NASHVILLE, Tenn. – The Ten Commandments project runs out of money, halting the effort to “renew America one child at a time.” George Kelly, founder of the project which pays the youth $10 to memorize the Commandments says the project is on hold “until the Lord provides additional money.”
Since the beginning of the project, 1997, there has been more than 15,000 “memorization affidavits” from children all over the States.
"We are victims of success," said 76-year-old George Kelley, a retired flower shop owner.
Nathaniel Nimtz, a fourth-grader at Our Shepherd Lutheran Church and School in Birmingham, Mich., took advantage of the offer after his father read about it.
"He probably had his check within about a week," said Mark Nimtz, who is now teaching his second-grade daughter, Elizabeth, the commandments. "I think it's awesome."
The project began as a response to the mass murder case in Tennesse, where a part time cook murdered seven workers. Kelly and his wife Marians started the project with help from their friends feeling that children who memorized the Ten Commandments would stop to think before they killed, lie or steal.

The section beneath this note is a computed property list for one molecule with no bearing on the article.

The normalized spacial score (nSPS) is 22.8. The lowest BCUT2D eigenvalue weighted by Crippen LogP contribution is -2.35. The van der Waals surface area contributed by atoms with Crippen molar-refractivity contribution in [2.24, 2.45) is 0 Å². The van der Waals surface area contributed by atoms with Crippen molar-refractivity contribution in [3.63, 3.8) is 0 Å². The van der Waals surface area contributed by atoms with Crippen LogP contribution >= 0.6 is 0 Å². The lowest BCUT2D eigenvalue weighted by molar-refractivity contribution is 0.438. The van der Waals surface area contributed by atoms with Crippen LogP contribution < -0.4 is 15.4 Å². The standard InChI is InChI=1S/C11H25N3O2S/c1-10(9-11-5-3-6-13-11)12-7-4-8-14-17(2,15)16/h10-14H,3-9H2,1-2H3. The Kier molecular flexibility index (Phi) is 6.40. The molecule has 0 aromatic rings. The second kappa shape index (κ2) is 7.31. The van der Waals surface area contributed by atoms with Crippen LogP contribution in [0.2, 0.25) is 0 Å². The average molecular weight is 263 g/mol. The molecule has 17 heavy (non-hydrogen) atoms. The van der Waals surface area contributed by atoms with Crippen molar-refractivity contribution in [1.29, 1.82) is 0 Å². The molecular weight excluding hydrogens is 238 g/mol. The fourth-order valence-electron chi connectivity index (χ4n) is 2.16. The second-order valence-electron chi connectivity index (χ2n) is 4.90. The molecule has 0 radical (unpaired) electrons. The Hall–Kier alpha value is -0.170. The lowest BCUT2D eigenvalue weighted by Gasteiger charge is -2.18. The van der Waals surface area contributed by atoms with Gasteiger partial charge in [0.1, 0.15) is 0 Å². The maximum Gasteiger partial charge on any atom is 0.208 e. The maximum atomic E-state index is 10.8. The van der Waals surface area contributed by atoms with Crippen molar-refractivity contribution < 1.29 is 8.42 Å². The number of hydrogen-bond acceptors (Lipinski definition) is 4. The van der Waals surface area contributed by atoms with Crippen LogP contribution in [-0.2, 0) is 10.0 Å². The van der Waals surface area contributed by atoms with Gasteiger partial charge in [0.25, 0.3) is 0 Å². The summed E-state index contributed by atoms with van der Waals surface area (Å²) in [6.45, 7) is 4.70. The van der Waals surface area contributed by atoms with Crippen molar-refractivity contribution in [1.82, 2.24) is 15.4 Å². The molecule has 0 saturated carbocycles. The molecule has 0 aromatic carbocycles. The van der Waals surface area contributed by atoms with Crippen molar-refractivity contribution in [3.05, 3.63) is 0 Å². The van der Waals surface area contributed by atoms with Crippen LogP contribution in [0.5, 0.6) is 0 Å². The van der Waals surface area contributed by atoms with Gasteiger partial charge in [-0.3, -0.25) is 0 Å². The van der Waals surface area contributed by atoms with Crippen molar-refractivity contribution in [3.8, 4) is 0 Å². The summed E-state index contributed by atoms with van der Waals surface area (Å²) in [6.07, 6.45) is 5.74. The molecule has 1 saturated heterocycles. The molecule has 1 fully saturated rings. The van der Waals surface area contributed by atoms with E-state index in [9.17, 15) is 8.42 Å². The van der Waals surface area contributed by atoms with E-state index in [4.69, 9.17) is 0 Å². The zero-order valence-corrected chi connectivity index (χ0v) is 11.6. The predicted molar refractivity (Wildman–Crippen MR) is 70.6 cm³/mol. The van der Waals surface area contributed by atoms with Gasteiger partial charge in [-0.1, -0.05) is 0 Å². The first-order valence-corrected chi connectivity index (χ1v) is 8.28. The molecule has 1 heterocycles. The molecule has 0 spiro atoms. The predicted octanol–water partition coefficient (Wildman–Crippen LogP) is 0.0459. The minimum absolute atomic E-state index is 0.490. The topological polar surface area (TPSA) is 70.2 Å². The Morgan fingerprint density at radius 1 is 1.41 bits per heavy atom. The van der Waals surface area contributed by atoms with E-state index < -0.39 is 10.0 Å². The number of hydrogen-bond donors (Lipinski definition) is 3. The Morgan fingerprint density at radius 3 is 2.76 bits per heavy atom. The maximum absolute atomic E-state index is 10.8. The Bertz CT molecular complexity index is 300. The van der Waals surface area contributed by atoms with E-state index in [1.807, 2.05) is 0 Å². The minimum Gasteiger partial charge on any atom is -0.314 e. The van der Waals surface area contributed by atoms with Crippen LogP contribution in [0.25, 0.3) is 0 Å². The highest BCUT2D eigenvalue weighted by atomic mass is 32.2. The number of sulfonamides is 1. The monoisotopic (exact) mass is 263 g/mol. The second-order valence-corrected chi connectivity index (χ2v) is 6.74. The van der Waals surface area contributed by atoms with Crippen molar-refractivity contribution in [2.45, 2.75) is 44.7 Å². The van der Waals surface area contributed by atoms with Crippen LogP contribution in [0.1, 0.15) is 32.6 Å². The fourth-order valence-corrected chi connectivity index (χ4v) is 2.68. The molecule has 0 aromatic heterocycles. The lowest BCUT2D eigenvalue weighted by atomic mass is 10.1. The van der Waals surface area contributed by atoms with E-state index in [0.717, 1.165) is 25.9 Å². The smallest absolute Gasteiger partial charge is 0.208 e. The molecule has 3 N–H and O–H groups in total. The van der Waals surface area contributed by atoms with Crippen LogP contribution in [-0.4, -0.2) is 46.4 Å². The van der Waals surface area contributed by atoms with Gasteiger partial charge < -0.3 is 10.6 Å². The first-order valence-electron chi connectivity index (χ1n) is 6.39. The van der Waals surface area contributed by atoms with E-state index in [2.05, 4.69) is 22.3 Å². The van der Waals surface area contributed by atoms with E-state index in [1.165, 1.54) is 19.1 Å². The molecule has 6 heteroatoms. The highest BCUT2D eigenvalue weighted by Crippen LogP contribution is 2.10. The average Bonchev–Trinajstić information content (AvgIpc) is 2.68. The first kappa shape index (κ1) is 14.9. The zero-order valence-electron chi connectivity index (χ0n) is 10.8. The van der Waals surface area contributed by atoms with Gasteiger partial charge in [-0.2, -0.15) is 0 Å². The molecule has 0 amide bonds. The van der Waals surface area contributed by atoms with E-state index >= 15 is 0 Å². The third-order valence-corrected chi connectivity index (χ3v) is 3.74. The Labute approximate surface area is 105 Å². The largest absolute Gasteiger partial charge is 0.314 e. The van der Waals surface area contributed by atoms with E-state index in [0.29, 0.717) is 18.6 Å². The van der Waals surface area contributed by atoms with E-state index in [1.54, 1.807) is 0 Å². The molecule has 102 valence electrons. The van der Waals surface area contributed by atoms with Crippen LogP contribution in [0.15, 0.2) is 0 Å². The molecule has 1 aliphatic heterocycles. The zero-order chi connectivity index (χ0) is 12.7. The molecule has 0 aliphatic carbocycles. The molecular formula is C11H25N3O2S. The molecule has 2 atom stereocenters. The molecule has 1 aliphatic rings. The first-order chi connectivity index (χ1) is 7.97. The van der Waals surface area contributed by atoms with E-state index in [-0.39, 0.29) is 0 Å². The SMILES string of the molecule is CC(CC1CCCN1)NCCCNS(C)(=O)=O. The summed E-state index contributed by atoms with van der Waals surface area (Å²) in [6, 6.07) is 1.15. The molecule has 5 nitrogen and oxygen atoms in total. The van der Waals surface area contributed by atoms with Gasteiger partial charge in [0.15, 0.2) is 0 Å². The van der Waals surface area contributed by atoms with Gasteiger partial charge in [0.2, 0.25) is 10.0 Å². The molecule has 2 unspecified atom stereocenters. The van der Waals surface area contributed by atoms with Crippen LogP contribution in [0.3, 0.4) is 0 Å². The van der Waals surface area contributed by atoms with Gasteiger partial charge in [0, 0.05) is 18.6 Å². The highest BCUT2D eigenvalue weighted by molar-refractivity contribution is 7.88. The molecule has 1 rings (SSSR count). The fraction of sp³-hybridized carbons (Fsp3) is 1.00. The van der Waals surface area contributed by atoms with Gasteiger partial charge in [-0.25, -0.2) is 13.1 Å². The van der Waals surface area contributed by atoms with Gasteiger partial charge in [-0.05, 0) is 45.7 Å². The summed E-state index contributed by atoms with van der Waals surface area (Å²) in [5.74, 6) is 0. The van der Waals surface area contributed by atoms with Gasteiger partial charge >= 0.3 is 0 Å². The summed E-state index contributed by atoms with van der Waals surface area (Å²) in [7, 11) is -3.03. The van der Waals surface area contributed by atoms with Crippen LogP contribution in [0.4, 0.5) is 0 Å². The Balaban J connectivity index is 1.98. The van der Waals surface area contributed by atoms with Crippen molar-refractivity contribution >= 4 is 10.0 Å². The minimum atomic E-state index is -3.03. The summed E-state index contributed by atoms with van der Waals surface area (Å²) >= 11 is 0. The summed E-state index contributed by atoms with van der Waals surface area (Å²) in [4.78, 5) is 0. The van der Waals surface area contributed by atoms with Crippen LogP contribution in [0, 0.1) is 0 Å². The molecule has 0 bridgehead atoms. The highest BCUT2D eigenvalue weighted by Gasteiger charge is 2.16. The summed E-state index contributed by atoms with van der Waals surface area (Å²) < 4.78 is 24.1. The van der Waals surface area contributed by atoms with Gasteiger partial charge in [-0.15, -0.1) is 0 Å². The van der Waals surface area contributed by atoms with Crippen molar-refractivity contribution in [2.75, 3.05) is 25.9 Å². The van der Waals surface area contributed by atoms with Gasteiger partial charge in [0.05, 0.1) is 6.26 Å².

To qualify for the $10, children had to be 16 or younger, live in the United States and recite the commandments to a nonparental adult witness, such as a pastor, rabbi, priest or teacher, who would sign an affidavit pledging that they heard the child's recitation. Many donations have come in along with the affidavits, but the money could not keep up with demand.
The ministry received almost 15,000 checks in the six months after an Associated Press coverage on the project; for the first 5 years of its operation, from 1997 to 2002, they wrote only 7,500 checks.
Kelly and his wife dipped into a personal retirement account to help run the project, but they have no more to give.
"Really, it would be a shame if this thing stopped," Kelley said. "But that's not in our hands."
By Pauline J.